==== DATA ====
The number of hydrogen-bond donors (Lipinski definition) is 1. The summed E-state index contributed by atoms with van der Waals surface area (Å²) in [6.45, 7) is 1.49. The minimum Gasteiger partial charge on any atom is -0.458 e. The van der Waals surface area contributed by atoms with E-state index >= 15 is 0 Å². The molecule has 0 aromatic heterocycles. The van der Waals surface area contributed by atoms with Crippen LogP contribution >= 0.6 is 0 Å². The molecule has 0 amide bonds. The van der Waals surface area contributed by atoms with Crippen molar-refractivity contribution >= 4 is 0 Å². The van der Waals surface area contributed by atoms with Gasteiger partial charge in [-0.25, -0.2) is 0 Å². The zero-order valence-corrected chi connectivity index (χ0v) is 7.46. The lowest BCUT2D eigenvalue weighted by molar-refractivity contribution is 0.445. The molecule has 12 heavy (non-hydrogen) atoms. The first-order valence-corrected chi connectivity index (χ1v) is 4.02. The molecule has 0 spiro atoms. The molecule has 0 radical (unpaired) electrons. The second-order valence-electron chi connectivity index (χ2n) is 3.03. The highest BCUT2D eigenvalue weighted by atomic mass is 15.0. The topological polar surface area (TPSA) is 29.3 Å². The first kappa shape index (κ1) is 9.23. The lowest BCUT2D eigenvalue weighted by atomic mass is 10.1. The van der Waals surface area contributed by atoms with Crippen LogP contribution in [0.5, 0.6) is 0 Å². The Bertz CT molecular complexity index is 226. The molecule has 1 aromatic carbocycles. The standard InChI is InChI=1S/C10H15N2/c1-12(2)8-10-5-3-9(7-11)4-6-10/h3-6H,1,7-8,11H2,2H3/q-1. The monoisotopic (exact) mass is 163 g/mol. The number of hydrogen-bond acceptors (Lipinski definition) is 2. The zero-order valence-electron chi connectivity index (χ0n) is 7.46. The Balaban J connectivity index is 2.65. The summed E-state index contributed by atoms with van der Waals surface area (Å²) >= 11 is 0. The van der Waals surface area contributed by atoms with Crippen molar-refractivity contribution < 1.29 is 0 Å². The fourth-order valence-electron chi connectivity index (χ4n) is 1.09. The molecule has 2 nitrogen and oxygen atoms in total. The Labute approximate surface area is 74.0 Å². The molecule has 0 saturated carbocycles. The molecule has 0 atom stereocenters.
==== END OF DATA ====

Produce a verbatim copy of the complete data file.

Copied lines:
The number of hydrogen-bond donors (Lipinski definition) is 1. The summed E-state index contributed by atoms with van der Waals surface area (Å²) in [6.45, 7) is 1.49. The minimum Gasteiger partial charge on any atom is -0.458 e. The van der Waals surface area contributed by atoms with E-state index >= 15 is 0 Å². The molecule has 0 aromatic heterocycles. The van der Waals surface area contributed by atoms with Crippen LogP contribution >= 0.6 is 0 Å². The molecule has 0 amide bonds. The van der Waals surface area contributed by atoms with Crippen molar-refractivity contribution >= 4 is 0 Å². The van der Waals surface area contributed by atoms with Gasteiger partial charge in [-0.25, -0.2) is 0 Å². The zero-order valence-corrected chi connectivity index (χ0v) is 7.46. The lowest BCUT2D eigenvalue weighted by molar-refractivity contribution is 0.445. The molecule has 12 heavy (non-hydrogen) atoms. The first-order valence-corrected chi connectivity index (χ1v) is 4.02. The molecule has 0 spiro atoms. The molecule has 0 radical (unpaired) electrons. The second-order valence-electron chi connectivity index (χ2n) is 3.03. The highest BCUT2D eigenvalue weighted by atomic mass is 15.0. The topological polar surface area (TPSA) is 29.3 Å². The first kappa shape index (κ1) is 9.23. The lowest BCUT2D eigenvalue weighted by atomic mass is 10.1. The van der Waals surface area contributed by atoms with Crippen LogP contribution in [0.5, 0.6) is 0 Å². The Bertz CT molecular complexity index is 226. The molecule has 1 aromatic carbocycles. The standard InChI is InChI=1S/C10H15N2/c1-12(2)8-10-5-3-9(7-11)4-6-10/h3-6H,1,7-8,11H2,2H3/q-1. The monoisotopic (exact) mass is 163 g/mol. The number of hydrogen-bond acceptors (Lipinski definition) is 2. The zero-order valence-electron chi connectivity index (χ0n) is 7.46. The Balaban J connectivity index is 2.65. The summed E-state index contributed by atoms with van der Waals surface area (Å²) >= 11 is 0. The van der Waals surface area contributed by atoms with Crippen molar-refractivity contribution < 1.29 is 0 Å². The fourth-order valence-electron chi connectivity index (χ4n) is 1.09. The molecule has 2 nitrogen and oxygen atoms in total. The Labute approximate surface area is 74.0 Å². The molecule has 0 saturated carbocycles. The molecule has 0 atom stereocenters.